Background: Breakfast is associated with lower body weight in observational studies. Public health authorities commonly recommend breakfast consumption to reduce obesity, but the effectiveness of adopting these recommendations for reducing body weight is unknown.
Objective: We tested the relative effectiveness of a recommendation to eat or skip breakfast on weight loss in adults trying to lose weight in a free-living setting.
Design: We conducted a multisite, 16-wk, 3-parallel-arm randomized controlled trial in otherwise healthy overweight and obese adults [body mass index (in kg/m2) between 25 and 40] aged 20–65 y. Our primary outcome was weight change. We compared weight change in a control group with weight loss in experimental groups told to eat breakfast or to skip breakfast [no breakfast (NB)]. Randomization was stratified by prerandomization breakfast eating habits. A total of 309 participants were randomly assigned.
Results: A total of 283 of the 309 participants who were randomly assigned completed the intervention. Treatment assignment did not have a significant effect on weight loss, and there was no interaction between initial breakfast eating status and treatment. Among skippers, mean (±SD) baseline weight-, age-, sex-, site-, and race-adjusted weight changes were −0.71 ± 1.16, −0.76 ± 1.26, and −0.61 ± 1.18 kg for the control, breakfast, and NB groups, respectively. Among breakfast consumers, mean (±SD) baseline weight-, age-, sex-, site-, and race-adjusted weight changes were −0.53 ± 1.16, −0.59 ± 1.06, and −0.71 ± 1.17 kg for the control, breakfast, and NB groups, respectively. Self-reported compliance with the recommendation was 93.6% for the breakfast group and 92.4% for the NB group.
Conclusions: A recommendation to eat or skip breakfast for weight loss was effective at changing self-reported breakfast eating habits, but contrary to widely espoused views this had no discernable effect on weight loss in free-living adults who were attempting to lose weight.
Alex’s Notes: Just last Tuesday (6/10/14) I wrote about a breakfast study examining causal links between breakfast habits and all components of energy balance in free-living, lean, and healthy adults. We discovered that lean and healthy people don’t overcompensate for skipped breakfast later in the day, and those who do eat breakfast expend more energy in the mornings doing “light-intensity” physical activity to help offset breakfast’s additional kcal (but not completely). Now at the other end of the spectrum, we have the current study.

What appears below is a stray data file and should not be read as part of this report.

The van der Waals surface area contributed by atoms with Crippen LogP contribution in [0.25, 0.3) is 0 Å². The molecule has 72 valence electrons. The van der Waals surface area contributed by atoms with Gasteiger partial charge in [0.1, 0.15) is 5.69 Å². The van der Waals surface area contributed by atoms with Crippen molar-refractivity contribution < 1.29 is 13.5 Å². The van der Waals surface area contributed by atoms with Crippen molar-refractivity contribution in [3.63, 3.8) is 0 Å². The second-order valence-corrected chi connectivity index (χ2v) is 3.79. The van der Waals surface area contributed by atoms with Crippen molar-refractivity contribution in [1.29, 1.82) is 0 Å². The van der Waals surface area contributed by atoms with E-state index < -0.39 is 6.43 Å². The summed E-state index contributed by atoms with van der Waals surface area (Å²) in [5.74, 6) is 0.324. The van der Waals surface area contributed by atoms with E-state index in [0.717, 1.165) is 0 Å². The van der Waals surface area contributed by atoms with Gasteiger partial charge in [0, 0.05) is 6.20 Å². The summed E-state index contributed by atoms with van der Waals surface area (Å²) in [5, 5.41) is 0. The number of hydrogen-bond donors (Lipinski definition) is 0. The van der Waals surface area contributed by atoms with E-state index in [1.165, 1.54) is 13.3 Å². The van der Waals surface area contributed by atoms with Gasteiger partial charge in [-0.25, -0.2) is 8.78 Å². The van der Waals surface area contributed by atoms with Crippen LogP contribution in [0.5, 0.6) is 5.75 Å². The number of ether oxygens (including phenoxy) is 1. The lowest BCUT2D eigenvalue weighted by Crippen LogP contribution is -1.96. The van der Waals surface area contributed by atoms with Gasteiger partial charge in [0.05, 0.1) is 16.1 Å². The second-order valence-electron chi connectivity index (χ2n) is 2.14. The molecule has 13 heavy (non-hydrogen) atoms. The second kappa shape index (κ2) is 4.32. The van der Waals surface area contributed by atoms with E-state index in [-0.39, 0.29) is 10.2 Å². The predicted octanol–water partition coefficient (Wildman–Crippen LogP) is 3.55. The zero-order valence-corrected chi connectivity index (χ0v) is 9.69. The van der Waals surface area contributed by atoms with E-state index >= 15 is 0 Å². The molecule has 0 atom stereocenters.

This study also wanted to test the effectiveness of breakfast recommendations on weight loss, but with a few important differences. First and foremost, the participants (n=283) were middle-aged, overweight or obese with a group BMI average of 32, and interested in weight reduction. Half were regular breakfast eaters and half were breakfast skippers, and all were put into one of three groups: control, breakfast, or no breakfast. The control group received a health pamphlet on eating, while the breakfast and no-breakfast groups received the pamphlet in adjunct with advice to eat breakfast before 10am daily or to not consume any calories until 11am daily, respectively. Remember that the adults were free-living, so nothing was controlled for. The study coordinators reviewed the pamphlets with the participants and have follow-up phone calls during weeks 4, 8, & 12, but no other interventions were made. The study duration was 16 weeks, by the way.
And… nothing happened. Compliance was just over 90% for the breakfast and no-breakfast groups, and neither had any significant influence on weight loss. It didn’t matter if the participants in either group were regular breakfast eaters or skippers; advice regarding breakfast consumption had no significant influence on weight-loss. Moreover, looking at the overall weight-loss of the groups, not a single person broke 1 kg (2.2 lbs) of weight-loss during the entire study! Although, there was a trend for the no-breakfast group to lose more weight than the breakfast group. But still, normal weight-loss recommendations are 1-2 pounds per week, and these people didn’t do that in 16 weeks.
Which brings me back to the pamphlet regarding healthy eating. One would think that simply eating more healthy foods would lead to weight-loss in obese adults without the need for calorie tracking. Amusingly, the researchers butchered this approach by having the pamphlet they use be the USDA’s “Let’s Eat for the Health of It” pamphlet that is based on the 2010 dietary guidelines. Given this, I’m more surprised they didn’t gain weight.
Overall this study only really showed one thing: that giving free-living obese adults advice based on government recommendations does nothing to assist in weight-loss, regardless of eating pattern. The breakfast eaters likely consumed the standard “whole-grain” cereal and doughnuts, while the breakfast skippers compensated later in the day for the missed morning meal.